Associates of the world unite

Herbert Smith’s litigation department is having a rotten time. Associates are leaving in droves, morale – especially after Equitable – is terrible, and the partnership track seems to have disappeared entirely.

As we report today, things have got so bad that Herbert Smith has brought in the hideously ungainly title of ‘people partner’. One can only hope that Herbert Smith has tested its people partners for people skills.

Lots of law firms have started to run focus groups for associates, the idea being that younger lawyers can speak out about the firm. For several years, Linklaters‘ management has been holding regular briefing breakfasts and lunches with senior associates. Allen & Overy has been running similar cosy sessions with associates for a while, but it hasn’t stopped its attrition rate hitting 25 per cent.

Involving more junior colleagues can only make sense – on paper, that is. In practice, it doesn’t quite work that way. A meeting over coffee and croissants is a pretty artificial environment in which to voice grievances or come up with ideas; the best place is usually the bar or the confessional. Anything else can have an unsavoury whiff of Martin Lukes.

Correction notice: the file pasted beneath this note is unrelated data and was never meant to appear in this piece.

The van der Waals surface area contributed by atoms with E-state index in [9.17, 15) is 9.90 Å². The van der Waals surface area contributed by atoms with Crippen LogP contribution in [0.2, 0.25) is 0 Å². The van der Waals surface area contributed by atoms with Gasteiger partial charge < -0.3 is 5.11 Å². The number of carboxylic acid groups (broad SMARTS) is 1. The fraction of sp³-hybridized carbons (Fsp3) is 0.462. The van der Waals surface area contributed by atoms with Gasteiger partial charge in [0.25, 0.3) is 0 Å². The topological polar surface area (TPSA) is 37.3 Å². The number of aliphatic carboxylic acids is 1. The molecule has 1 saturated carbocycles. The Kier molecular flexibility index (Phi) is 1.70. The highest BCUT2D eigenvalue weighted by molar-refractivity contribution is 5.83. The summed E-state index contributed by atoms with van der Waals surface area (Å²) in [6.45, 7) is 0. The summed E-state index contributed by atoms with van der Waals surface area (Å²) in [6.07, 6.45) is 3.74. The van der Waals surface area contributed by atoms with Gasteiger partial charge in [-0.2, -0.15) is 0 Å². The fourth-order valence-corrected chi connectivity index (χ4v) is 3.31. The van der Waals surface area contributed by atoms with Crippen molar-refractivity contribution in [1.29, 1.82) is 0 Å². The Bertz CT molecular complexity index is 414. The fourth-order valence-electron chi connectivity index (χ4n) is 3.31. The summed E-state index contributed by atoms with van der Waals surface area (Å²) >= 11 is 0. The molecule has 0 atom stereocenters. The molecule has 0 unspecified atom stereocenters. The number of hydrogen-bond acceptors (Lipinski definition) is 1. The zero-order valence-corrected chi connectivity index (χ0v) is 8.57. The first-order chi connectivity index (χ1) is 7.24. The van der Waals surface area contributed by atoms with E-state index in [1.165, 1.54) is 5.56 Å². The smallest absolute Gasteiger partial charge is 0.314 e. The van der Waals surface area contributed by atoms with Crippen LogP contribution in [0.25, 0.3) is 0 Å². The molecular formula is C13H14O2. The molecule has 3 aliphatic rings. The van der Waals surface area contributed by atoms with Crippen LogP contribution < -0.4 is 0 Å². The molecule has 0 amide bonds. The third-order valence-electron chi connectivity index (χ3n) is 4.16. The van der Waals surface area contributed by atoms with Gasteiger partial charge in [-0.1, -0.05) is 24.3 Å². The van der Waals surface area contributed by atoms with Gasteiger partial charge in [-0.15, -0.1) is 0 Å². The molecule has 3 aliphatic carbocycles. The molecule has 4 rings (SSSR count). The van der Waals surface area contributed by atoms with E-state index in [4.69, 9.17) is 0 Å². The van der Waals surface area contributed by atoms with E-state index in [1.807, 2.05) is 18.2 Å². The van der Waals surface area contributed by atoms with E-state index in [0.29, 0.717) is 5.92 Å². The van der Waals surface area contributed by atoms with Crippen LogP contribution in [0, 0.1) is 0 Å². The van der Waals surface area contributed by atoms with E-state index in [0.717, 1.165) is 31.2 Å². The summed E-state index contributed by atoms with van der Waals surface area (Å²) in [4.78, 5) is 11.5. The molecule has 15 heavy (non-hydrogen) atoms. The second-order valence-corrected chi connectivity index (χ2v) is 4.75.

What’s more, I rather doubt associates’ candour in such setpiece meetings. Lawyers are not at the confrontational end of the spectrum when it comes to organisational psychology; by nature, they’re more passive-aggressive.

When you’re 29 and the prospect of partnership – let alone equity partnership – seems to be hanging on a thread, then how likely are you going to be to bear your soul to the managing partner in front of all your mates? You might rehearse your views down the pub, but by the time the meeting comes round several weeks later, the moment will have passed. Emotion recollected in tranquillity never quite has the same rhetorical sway.

Yet younger lawyers probably don’t realise the strength they have. Their power doesn’t come from bitching about salaries (as if they don’t earn enough already) but from the ever-present threat of revolt.

Associates tend to wield most power in moments of crisis – and, it must be said, by the odd press leak. Just remember Clifford Chance‘s dark night of the soul when the Paddinggate memo was published.

Even in these most individualistic of times, a spot of collective action will always get the partners listening. Even if they’re litigators.